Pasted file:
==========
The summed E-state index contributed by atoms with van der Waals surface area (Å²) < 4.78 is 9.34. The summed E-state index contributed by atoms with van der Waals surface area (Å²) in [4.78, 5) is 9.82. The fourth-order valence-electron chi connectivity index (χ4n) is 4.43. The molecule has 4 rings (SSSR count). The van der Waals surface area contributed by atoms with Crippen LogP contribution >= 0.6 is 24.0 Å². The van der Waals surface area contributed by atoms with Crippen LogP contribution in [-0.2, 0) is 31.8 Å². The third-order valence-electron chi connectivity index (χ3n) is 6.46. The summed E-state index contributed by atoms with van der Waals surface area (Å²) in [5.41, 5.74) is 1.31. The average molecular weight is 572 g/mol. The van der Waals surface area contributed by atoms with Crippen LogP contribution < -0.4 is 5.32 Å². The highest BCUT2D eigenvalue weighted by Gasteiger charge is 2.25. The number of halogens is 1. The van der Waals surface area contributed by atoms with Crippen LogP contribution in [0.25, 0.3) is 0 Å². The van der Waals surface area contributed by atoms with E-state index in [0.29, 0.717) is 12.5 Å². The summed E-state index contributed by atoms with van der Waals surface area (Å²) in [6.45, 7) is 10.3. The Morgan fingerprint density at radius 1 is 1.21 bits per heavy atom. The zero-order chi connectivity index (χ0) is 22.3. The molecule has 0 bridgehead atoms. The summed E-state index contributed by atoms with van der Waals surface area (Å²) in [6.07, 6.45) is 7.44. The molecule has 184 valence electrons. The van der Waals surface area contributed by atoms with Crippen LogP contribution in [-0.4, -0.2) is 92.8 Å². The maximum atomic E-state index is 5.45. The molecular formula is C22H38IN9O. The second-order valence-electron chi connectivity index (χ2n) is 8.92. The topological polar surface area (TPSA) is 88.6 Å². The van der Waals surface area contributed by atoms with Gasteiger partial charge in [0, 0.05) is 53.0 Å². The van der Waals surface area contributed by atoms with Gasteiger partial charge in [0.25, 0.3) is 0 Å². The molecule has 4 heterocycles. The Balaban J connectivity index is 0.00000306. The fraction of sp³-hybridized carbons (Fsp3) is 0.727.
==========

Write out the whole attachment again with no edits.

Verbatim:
The summed E-state index contributed by atoms with van der Waals surface area (Å²) < 4.78 is 9.34. The summed E-state index contributed by atoms with van der Waals surface area (Å²) in [4.78, 5) is 9.82. The fourth-order valence-electron chi connectivity index (χ4n) is 4.43. The molecule has 4 rings (SSSR count). The van der Waals surface area contributed by atoms with Crippen LogP contribution >= 0.6 is 24.0 Å². The van der Waals surface area contributed by atoms with Crippen LogP contribution in [-0.2, 0) is 31.8 Å². The third-order valence-electron chi connectivity index (χ3n) is 6.46. The summed E-state index contributed by atoms with van der Waals surface area (Å²) in [5.41, 5.74) is 1.31. The average molecular weight is 572 g/mol. The van der Waals surface area contributed by atoms with Crippen LogP contribution < -0.4 is 5.32 Å². The highest BCUT2D eigenvalue weighted by Gasteiger charge is 2.25. The number of halogens is 1. The van der Waals surface area contributed by atoms with Crippen LogP contribution in [0.25, 0.3) is 0 Å². The van der Waals surface area contributed by atoms with E-state index in [0.29, 0.717) is 12.5 Å². The summed E-state index contributed by atoms with van der Waals surface area (Å²) in [6.45, 7) is 10.3. The Morgan fingerprint density at radius 1 is 1.21 bits per heavy atom. The zero-order chi connectivity index (χ0) is 22.3. The molecule has 0 bridgehead atoms. The summed E-state index contributed by atoms with van der Waals surface area (Å²) in [6.07, 6.45) is 7.44. The molecule has 184 valence electrons. The van der Waals surface area contributed by atoms with Crippen LogP contribution in [-0.4, -0.2) is 92.8 Å². The maximum atomic E-state index is 5.45. The molecular formula is C22H38IN9O. The second-order valence-electron chi connectivity index (χ2n) is 8.92. The topological polar surface area (TPSA) is 88.6 Å². The van der Waals surface area contributed by atoms with Gasteiger partial charge in [0, 0.05) is 53.0 Å². The van der Waals surface area contributed by atoms with Gasteiger partial charge in [0.25, 0.3) is 0 Å². The molecule has 4 heterocycles. The Balaban J connectivity index is 0.00000306. The fraction of sp³-hybridized carbons (Fsp3) is 0.727.